Broward's food and arts scene has truly come into its own in the past five years. What was once mostly sports bars and kitschy festival paintings has given way to new and innovative creations from a younger, more creative populous. Art walks have exploded. Restaurant offerings have expanded. And we're seeing more and more events tying together culinary and visual arts. Hardy Park Bistro's Summer Nights X HPB is the latest series to take root. In the third and final event of the series, chef Philip Darmon and his team are saying goodbye to the season with an urban picnic featuring an upscale sharing menu with all the park-friendly favorites. There are picnic baskets filled with cheddar, pickled onions, boiled eggs, cured meats, fruit chutney, and baguettes. Also included are grilled items like bratwurst with sautéed onions, brown mustard, and slaw as well as a ground meat patty sandwich inspired by the chef's homeland. The Aussie burger comes with lettuce, tomato, cheddar, beetroot, pineapple, bacon, cooked onion, and barbecue sauce. Assorted salads and other accoutrements fill it out. Homemade ice cream sandwiches finish it off. The evening begins with a specialty cocktail hour. Wine and beer pairings, courtesy of Stephen's Distributing and Stacole Fine Wines, are offered throughout the meal. Live music is included as well.
The cost to attend is $60. It kicks off at 7 p.m. C&I Studios is located at 541 NW First Ave. in Fort Lauderdale. Call Hardy Park Bistro at 954-652-1475, or visit hardyparkbistro.com.
Saturday, September 19
It might not actually feel like autumn outside, despite the fact that the official first day is just around the corner, on September 23, but we can still pretend. Crank up the AC, scatter the silk maple leaves, and set out that fiberglass pumpkin that won't spoil in the heat. Just don't bundle up when you head down to the Riverwalk Fall Festival in Esplanade Park on Saturday night; imagination goes only so far, after all. Luckily, the heat of summer has edged off enough to bring Fido to this (well-behaved) pet-friendly event. The Riverwalk Fall Festival is a new addition to Fort Lauderdale's event lineup and a great way to kick off the return of "season" and (hopefully soon-to-come) cooler weather before most of the snowbirds and tourists arrive. There will be fall-carnival-themed games and contests as well as live music from School of Rock Coral Springs and West Broward. For the kiddies, there will be train rides and face painting. Feast off food trucks and other vendors.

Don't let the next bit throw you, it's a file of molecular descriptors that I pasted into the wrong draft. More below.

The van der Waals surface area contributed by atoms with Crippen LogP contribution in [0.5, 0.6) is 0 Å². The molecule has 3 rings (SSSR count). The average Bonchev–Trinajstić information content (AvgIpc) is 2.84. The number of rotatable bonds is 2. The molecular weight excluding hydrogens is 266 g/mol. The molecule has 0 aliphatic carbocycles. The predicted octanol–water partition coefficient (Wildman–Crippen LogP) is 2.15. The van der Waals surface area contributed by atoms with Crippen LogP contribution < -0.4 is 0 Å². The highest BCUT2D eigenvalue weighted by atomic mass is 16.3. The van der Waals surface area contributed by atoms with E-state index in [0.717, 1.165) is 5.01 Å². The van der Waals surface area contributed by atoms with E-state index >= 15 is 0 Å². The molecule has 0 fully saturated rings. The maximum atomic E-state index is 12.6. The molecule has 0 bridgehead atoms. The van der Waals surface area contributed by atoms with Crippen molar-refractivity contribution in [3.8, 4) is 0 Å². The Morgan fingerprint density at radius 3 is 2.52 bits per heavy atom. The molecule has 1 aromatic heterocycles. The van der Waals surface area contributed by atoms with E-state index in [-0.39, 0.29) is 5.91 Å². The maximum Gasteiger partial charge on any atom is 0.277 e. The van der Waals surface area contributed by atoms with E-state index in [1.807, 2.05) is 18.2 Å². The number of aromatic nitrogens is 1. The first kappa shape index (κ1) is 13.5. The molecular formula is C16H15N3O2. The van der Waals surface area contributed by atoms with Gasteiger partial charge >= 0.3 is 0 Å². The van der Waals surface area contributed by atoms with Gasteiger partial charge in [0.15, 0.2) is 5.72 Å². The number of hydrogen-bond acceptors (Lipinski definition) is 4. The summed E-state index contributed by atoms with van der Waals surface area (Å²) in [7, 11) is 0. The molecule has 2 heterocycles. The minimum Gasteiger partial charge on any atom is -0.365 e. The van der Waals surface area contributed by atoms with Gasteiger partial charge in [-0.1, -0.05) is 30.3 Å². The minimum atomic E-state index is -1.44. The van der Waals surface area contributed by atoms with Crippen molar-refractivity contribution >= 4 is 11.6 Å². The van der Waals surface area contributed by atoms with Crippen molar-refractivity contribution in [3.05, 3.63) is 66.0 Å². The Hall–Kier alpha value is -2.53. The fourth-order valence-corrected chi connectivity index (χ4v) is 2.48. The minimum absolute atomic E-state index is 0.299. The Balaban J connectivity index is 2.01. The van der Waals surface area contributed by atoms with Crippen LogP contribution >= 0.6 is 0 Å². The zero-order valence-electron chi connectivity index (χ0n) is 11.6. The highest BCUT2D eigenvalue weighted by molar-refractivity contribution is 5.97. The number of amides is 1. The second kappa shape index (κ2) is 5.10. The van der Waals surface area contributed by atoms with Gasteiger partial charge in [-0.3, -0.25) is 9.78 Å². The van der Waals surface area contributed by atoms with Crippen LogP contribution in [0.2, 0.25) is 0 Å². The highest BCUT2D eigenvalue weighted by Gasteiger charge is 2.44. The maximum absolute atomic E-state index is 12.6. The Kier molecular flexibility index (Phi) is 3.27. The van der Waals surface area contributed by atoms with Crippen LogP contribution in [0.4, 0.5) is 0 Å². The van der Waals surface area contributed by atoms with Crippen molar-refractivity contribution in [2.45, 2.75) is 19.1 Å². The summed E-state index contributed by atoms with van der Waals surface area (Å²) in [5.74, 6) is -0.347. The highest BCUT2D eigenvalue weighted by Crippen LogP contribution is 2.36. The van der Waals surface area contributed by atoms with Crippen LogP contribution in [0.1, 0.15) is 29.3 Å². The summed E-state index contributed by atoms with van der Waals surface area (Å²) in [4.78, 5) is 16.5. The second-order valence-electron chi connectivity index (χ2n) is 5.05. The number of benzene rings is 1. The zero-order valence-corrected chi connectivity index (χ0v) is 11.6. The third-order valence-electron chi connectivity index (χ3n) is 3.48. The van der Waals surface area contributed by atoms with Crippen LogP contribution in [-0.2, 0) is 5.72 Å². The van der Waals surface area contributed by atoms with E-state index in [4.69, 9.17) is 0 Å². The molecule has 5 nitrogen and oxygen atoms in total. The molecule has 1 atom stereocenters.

The event is free. Bring your lawn chairs, but leave the alcoholic bevvies at home. Esplanade Park is located at 400 SW Second St. in Fort Lauderdale. Visit goriverwalk.com.
There is this misconception about crafty individuals — the one the not-so-crafty lot loves to perpetuate — of being the overachievers up at dawn's first light to whittle, can, collage, knit, refurbish, homebrew, and hit the markets before most of us have hit the snooze button for the third time. But there are plenty of DIY-inclined people who thrive mostly in the moonlit hours; check Saturday's Night Owl Market Street Festival for proof of their existence. The recurring Flagler Village market merges the do-it-yourself ethos of art, sustainability, community, and small business into one night with live art and music, pop-up shops, onsite crafting projects, and food. Stroll through the Independent Artist, Crafter & Designer Marketplace, dine on artisan foods from Food in Motion vendors, and pick up some early holiday gifts from the local business and boutique pop-up shops and the vintage and retro clothing, accessories, and home-goods area.
Night Owl Market Street Festival is from 5 to 11 p.m. Saturday, with free shuttle service to area parking and free admission at Peter Feldman Park, 310 NE Sixth St., Fort Lauderdale. There is even complimentary beer for those aged 21 and older and picnicking options with an open playground for the kiddos. Visit facebook.com/nightowlfestival.
Whether you want to network, mingle, make friends, or simply peruse contemporary handmade artifacts of the local sort, the Fort Lauderdale Arts and Crafts Show is one place where you can do all of these things. So far, more than 65 independent vendors have signed on to sell their artisan goods. That's not all. There will be bounce houses, face painting, live music, and food trucks onsite all day. Food options include gourmet sweets, plus vegan and gluten-free options. It's going to be fun for the whole family. Tickets to the show cost $6 for kids aged 12 and up and are free for kids under 12. Admission gets you free parking and includes a free raffle ticket. Drawings will be held on the hour. The first 100 guests to the show will receive a goodie gift bag.